Doctors move wellness care onto the radar

Medical institute pushing Congress on investment

Roberta Cutbill, 68, joined a wellness program in hope of lowering her cholesterol level enough to avoid medication. Roberta Cutbill, 68, joined a wellness program in hope of lowering her cholesterol level enough to avoid medication. (Duke University via AP)
By Lauran Neergaard
Associated Press / February 24, 2009
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WASHINGTON - Popping a pill can cut your cholesterol. But did the doctor also prescribe cutting the stress that is eroding your immune system? Or teach you how to exercise without worsening painful joints?

Think 3 P's: Good health care is preventive, predictive, and personalized, a rarity today in a crisis-oriented care system far better at treating disease than keeping it at bay. To help change that, one of the nation's top medical groups starts a major push this week for what patients might call whole-body wellness care.

"Health is more than the absence of disease," says Dr. Ralph Snyderman, who heads a three-day meeting of the Institute of Medicine to get "integrative medicine" onto Congress's radar.

Integrative medicine means going beyond standard disease care to involve a range of factors - physical, lifestyle habits, mind-body interaction - that play a role in preventing illness and helping people stick with recommended changes long enough to see a benefit.

"The doctor says, 'Lose weight, exercise, see you in a year.' We know that doesn't work," adds Dr. Tracy Gaudet, an obstetrician-gynecologist who heads integrative medicine at Duke University Medical Center.

But how to pay for keeping people well is a barrier to integrative medicine. Even though preventing disease is cheaper overall than treating it, it is not clear where the upfront investment would come from.

Still, a growing number of respected academic medical centers are embracing integrative medicine in different ways. At Duke, specially trained health coaches help patients implement a personalized care plan that complements treatment prescribed by their regular physicians.

"If I didn't have coaching, I would have given up," says Roberta Cutbill, 68, of Cary, N.C., whose cardiologist referred her to the program in hope that better nutrition and exercise could lower her cholesterol enough to avoid medication.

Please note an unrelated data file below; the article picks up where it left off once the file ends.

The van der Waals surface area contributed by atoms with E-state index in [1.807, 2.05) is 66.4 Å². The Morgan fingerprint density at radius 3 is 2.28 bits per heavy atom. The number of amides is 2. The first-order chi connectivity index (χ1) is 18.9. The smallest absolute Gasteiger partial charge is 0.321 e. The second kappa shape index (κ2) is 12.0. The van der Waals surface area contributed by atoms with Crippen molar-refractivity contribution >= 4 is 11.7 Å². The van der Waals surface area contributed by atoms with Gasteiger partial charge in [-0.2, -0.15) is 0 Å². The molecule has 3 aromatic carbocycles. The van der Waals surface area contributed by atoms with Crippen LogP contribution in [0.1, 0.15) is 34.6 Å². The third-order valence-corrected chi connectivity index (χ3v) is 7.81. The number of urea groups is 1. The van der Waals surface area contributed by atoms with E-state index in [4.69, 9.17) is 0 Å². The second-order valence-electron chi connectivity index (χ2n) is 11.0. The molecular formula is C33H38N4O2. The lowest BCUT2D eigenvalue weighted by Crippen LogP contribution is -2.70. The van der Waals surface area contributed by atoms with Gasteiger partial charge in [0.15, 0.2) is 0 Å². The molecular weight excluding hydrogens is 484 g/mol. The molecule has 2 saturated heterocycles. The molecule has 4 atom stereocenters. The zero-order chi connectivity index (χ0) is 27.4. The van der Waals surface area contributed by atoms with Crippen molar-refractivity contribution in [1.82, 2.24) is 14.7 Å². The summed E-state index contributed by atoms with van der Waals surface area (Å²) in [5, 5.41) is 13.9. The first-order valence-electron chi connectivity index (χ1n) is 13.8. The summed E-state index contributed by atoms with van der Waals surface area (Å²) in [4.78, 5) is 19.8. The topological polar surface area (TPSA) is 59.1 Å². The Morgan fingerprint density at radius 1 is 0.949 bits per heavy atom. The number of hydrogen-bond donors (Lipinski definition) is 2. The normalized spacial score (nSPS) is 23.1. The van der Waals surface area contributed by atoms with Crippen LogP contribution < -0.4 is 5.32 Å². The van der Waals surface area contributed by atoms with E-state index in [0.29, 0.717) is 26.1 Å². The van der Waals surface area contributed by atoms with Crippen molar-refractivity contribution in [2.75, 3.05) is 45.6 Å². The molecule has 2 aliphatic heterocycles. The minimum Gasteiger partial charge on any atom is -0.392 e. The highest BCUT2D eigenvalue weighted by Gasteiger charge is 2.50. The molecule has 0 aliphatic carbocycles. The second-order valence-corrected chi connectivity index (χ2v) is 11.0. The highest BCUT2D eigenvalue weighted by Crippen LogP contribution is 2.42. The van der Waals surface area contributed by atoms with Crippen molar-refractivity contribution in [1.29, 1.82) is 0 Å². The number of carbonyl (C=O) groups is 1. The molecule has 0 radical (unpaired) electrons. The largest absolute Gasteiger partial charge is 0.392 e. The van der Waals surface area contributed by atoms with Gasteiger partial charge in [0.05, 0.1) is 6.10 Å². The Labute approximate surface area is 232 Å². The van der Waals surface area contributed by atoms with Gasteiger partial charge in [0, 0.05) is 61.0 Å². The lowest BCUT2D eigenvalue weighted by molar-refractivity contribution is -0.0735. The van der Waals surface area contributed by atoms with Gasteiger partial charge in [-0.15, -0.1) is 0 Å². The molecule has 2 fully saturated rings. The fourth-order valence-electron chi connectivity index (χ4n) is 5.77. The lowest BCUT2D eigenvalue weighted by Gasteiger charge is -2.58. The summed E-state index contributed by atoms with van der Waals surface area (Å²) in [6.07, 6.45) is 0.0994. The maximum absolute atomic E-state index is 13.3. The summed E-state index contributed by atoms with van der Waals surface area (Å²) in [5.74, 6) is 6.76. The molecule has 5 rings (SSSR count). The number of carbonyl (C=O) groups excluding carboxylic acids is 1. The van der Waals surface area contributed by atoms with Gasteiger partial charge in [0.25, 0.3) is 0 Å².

But centers must straddle the line between adopting nonmainstream therapies that may improve a patient's quality of life while avoiding unproven alternative therapies.

"We're extremely wasteful in healthcare in America, because we don't respect what the patient can bring to the table, the healing properties of the body itself, the use of lower-technology routes to healing," says Dr. Donald Berwick, a Harvard health-quality specialist who heads the nonprofit Institute for Healthcare Improvement.

Yet Berwick intends to issue a strong warning to the institute's meeting: "Evidence matters."

There is some evidence. Medicare funded a Duke study of 154 middle-age people at high risk of heart disease. In 10 months, people who received health coaching were exercising 3.7 days a week, two days a week more than when they started, and had an average 10-point drop in cholesterol. That equaled a small but significant drop in their overall heart risk, while people who got standard checkups barely budged.

Another example: A chronically stressed brain orders release of hormones and other chemicals that tamp down the immune system so it can't fight off disease or speed healing, says Dr. Esther Sternberg of the National Institute of Mental Health. But regular exercise, a healthful diet, and stress-relieving techniques such as meditation or yoga have been shown in studies to help battle the bad effects of stress.

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